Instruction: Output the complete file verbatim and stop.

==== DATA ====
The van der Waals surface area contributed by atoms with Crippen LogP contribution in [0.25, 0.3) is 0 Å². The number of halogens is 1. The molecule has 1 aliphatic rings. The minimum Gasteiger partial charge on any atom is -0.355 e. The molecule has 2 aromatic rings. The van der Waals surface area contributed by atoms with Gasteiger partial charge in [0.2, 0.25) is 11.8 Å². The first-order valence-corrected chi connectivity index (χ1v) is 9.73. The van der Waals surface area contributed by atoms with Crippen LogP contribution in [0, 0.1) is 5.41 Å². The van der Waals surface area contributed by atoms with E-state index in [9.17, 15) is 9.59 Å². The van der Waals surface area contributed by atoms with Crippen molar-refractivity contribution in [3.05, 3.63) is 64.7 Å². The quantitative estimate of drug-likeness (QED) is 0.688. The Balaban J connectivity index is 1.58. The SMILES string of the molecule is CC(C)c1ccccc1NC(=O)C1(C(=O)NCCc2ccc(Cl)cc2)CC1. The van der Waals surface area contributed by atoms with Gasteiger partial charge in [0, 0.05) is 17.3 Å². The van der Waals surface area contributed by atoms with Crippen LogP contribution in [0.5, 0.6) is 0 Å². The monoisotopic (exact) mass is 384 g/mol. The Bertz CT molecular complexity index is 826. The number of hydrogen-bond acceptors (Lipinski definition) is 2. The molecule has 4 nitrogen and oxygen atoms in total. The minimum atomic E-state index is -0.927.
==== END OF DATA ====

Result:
The van der Waals surface area contributed by atoms with Crippen LogP contribution in [0.25, 0.3) is 0 Å². The number of halogens is 1. The molecule has 1 aliphatic rings. The minimum Gasteiger partial charge on any atom is -0.355 e. The molecule has 2 aromatic rings. The van der Waals surface area contributed by atoms with Gasteiger partial charge in [0.2, 0.25) is 11.8 Å². The first-order valence-corrected chi connectivity index (χ1v) is 9.73. The van der Waals surface area contributed by atoms with Crippen LogP contribution in [0, 0.1) is 5.41 Å². The van der Waals surface area contributed by atoms with E-state index in [9.17, 15) is 9.59 Å². The van der Waals surface area contributed by atoms with Crippen molar-refractivity contribution in [3.05, 3.63) is 64.7 Å². The quantitative estimate of drug-likeness (QED) is 0.688. The Balaban J connectivity index is 1.58. The SMILES string of the molecule is CC(C)c1ccccc1NC(=O)C1(C(=O)NCCc2ccc(Cl)cc2)CC1. The van der Waals surface area contributed by atoms with Gasteiger partial charge in [0, 0.05) is 17.3 Å². The van der Waals surface area contributed by atoms with Crippen LogP contribution in [0.5, 0.6) is 0 Å². The monoisotopic (exact) mass is 384 g/mol. The Bertz CT molecular complexity index is 826. The number of hydrogen-bond acceptors (Lipinski definition) is 2. The molecule has 4 nitrogen and oxygen atoms in total. The minimum atomic E-state index is -0.927.